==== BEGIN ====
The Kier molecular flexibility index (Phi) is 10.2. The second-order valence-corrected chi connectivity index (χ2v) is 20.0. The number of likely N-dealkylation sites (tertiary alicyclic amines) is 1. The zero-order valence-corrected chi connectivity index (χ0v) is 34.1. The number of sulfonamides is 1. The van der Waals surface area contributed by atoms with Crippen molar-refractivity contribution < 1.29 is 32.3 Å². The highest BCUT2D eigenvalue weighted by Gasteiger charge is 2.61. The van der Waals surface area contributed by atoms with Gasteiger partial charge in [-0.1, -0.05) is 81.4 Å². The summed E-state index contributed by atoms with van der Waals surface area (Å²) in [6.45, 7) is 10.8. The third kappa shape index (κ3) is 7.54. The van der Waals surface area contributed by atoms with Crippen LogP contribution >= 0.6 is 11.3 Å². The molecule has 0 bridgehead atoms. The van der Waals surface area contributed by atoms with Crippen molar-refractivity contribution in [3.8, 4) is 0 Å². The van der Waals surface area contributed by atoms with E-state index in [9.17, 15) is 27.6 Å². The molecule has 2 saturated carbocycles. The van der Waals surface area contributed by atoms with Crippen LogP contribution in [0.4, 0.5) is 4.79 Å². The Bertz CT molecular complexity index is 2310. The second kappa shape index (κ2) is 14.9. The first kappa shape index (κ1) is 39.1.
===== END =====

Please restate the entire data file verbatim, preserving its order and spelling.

The Kier molecular flexibility index (Phi) is 10.2. The second-order valence-corrected chi connectivity index (χ2v) is 20.0. The number of likely N-dealkylation sites (tertiary alicyclic amines) is 1. The zero-order valence-corrected chi connectivity index (χ0v) is 34.1. The number of sulfonamides is 1. The van der Waals surface area contributed by atoms with Crippen molar-refractivity contribution < 1.29 is 32.3 Å². The highest BCUT2D eigenvalue weighted by Gasteiger charge is 2.61. The van der Waals surface area contributed by atoms with Gasteiger partial charge in [-0.1, -0.05) is 81.4 Å². The summed E-state index contributed by atoms with van der Waals surface area (Å²) in [6.45, 7) is 10.8. The third kappa shape index (κ3) is 7.54. The van der Waals surface area contributed by atoms with Crippen LogP contribution >= 0.6 is 11.3 Å². The molecule has 0 bridgehead atoms. The van der Waals surface area contributed by atoms with Crippen molar-refractivity contribution in [3.8, 4) is 0 Å². The van der Waals surface area contributed by atoms with E-state index in [9.17, 15) is 27.6 Å². The molecule has 2 saturated carbocycles. The van der Waals surface area contributed by atoms with Crippen LogP contribution in [0.4, 0.5) is 4.79 Å². The Bertz CT molecular complexity index is 2310. The second kappa shape index (κ2) is 14.9. The first kappa shape index (κ1) is 39.1.